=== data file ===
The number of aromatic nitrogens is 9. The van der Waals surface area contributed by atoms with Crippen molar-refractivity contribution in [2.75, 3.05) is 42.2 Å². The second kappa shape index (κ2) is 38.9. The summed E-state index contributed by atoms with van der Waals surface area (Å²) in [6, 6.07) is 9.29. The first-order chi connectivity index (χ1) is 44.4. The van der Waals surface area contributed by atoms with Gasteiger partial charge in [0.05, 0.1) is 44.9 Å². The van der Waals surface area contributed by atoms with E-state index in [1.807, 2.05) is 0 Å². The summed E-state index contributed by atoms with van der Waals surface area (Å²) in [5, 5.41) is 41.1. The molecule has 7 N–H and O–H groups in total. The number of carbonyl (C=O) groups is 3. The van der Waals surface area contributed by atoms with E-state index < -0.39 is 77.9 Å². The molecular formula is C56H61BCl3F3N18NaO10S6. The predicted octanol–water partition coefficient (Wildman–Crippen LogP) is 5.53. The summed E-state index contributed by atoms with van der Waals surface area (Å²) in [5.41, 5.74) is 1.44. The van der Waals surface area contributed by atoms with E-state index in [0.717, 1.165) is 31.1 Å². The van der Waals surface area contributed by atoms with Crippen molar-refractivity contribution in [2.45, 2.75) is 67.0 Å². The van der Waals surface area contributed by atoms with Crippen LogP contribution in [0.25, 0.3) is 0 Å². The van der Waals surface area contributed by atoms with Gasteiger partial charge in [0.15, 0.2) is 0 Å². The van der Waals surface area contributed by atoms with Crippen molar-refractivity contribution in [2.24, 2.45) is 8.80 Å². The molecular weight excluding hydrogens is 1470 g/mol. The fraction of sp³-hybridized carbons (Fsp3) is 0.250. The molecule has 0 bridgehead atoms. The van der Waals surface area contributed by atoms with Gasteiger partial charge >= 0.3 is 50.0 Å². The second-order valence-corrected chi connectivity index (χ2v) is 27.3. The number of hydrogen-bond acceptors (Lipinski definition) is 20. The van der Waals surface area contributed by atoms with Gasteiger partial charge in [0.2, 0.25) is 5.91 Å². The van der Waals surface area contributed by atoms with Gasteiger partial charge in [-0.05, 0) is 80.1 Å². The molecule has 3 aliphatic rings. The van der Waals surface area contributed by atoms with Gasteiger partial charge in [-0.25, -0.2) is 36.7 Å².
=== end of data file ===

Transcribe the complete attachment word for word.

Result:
The number of aromatic nitrogens is 9. The van der Waals surface area contributed by atoms with Crippen molar-refractivity contribution in [2.75, 3.05) is 42.2 Å². The second kappa shape index (κ2) is 38.9. The summed E-state index contributed by atoms with van der Waals surface area (Å²) in [6, 6.07) is 9.29. The first-order chi connectivity index (χ1) is 44.4. The van der Waals surface area contributed by atoms with Gasteiger partial charge in [0.05, 0.1) is 44.9 Å². The van der Waals surface area contributed by atoms with E-state index in [1.807, 2.05) is 0 Å². The summed E-state index contributed by atoms with van der Waals surface area (Å²) in [5, 5.41) is 41.1. The molecule has 7 N–H and O–H groups in total. The number of carbonyl (C=O) groups is 3. The van der Waals surface area contributed by atoms with E-state index < -0.39 is 77.9 Å². The molecular formula is C56H61BCl3F3N18NaO10S6. The predicted octanol–water partition coefficient (Wildman–Crippen LogP) is 5.53. The summed E-state index contributed by atoms with van der Waals surface area (Å²) in [5.41, 5.74) is 1.44. The van der Waals surface area contributed by atoms with E-state index in [0.717, 1.165) is 31.1 Å². The van der Waals surface area contributed by atoms with Crippen molar-refractivity contribution in [2.45, 2.75) is 67.0 Å². The van der Waals surface area contributed by atoms with Crippen LogP contribution in [0.25, 0.3) is 0 Å². The van der Waals surface area contributed by atoms with Gasteiger partial charge in [0.15, 0.2) is 0 Å². The van der Waals surface area contributed by atoms with Crippen molar-refractivity contribution in [2.24, 2.45) is 8.80 Å². The molecular weight excluding hydrogens is 1470 g/mol. The fraction of sp³-hybridized carbons (Fsp3) is 0.250. The molecule has 0 bridgehead atoms. The van der Waals surface area contributed by atoms with Gasteiger partial charge >= 0.3 is 50.0 Å². The second-order valence-corrected chi connectivity index (χ2v) is 27.3. The number of hydrogen-bond acceptors (Lipinski definition) is 20. The van der Waals surface area contributed by atoms with Gasteiger partial charge in [0.2, 0.25) is 5.91 Å². The van der Waals surface area contributed by atoms with Gasteiger partial charge in [-0.05, 0) is 80.1 Å². The molecule has 3 aliphatic rings. The van der Waals surface area contributed by atoms with Gasteiger partial charge in [-0.25, -0.2) is 36.7 Å².